• PatrickC 10:40 on 2023-01-11 Permalink

        Is that a problem that should have been anticipated and avoided by better design? I’m curious to know if streetcars or electric buses had that issue in the old days.

      • Joey 10:53 on 2023-01-11 Permalink

        @PatrickC they specifically were testing what would happen in freezing rain conditions with the proper weather-related protocol in place (“Ce jour-là, une voiture du REM a été déployée sur le tracé sans l’activation préalable du protocole lié au verglas et aux intempéries hivernales. Autrement dit, les wagons ont été mis en service sans grattoirs, qui permettent de déglacer les caténaires en mouvement.”)

      • DeWolf 11:57 on 2023-01-11 Permalink

        @Blork, the O-Train and REM aren’t similar at all.

        O-Train: Alstom Citadis Spirit, which is a manually operated, low-floor vehicle adapted from a street-running tram. The O-Train is the only rapid transit system using the vehicles.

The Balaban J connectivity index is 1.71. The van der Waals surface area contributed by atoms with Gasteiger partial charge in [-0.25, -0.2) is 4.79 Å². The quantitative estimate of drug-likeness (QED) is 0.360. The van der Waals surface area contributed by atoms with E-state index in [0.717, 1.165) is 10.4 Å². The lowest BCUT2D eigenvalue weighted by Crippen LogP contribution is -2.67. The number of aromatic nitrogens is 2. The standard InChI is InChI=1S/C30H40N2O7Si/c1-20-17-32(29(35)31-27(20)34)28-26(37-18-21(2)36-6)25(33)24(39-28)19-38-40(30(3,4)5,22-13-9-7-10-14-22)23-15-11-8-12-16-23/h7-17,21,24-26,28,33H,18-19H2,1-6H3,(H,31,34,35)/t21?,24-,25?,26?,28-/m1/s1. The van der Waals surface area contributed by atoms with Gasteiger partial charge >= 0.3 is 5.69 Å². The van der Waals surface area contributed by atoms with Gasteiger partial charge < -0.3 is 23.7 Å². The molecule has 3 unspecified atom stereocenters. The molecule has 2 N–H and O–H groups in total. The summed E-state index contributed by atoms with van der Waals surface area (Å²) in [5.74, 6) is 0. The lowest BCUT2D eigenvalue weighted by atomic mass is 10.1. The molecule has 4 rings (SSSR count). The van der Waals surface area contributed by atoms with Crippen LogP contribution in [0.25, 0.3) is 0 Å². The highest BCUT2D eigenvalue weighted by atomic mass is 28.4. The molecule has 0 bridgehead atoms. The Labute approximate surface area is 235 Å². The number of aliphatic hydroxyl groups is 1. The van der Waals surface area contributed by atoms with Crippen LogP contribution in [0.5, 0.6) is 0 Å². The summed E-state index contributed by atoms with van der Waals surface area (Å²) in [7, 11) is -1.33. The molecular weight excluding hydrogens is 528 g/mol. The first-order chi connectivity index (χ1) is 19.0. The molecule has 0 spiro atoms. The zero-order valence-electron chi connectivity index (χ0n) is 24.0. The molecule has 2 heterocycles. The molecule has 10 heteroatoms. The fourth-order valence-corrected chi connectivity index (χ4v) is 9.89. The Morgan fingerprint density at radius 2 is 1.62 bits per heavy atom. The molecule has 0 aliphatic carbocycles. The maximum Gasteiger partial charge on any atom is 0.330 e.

REM: Alstom Metropolis, a high-floor fully automated vehicle intended for high-capacity metro use. It is used by metro systems in Amsterdam, Singapore, Barcelona, Chennai, Sydney and Budapest.

        The only thing they have in common is that they both use catenary power.

      • denpanosekai 12:51 on 2023-01-11 Permalink

        Terrible article headline. Everything was done on purpose. There was no incident. They did a “worst-case scenario” test.

      • mare 12:52 on 2023-01-11 Permalink

        Slightly off-topic but as a designer I’m curious how such a de-icer/scraper would look and function. The overhead cable doesn’t follow the track exactly, but wiggles left and right so it doesn’t make a groove in the pantograph (I looked that up). If it’s a scraper is has to be connected to the train somehow, pushed in front of it and not get stuck at the cables the overhead cable hangs from and still be able to slide left and right. That gets complicated and fragile pretty fast. Or maybe it’s a wide ‘broom’ of strong steel wire brushes, that is, electrically insulated, attached in front of the pantograph and breaks up the ice?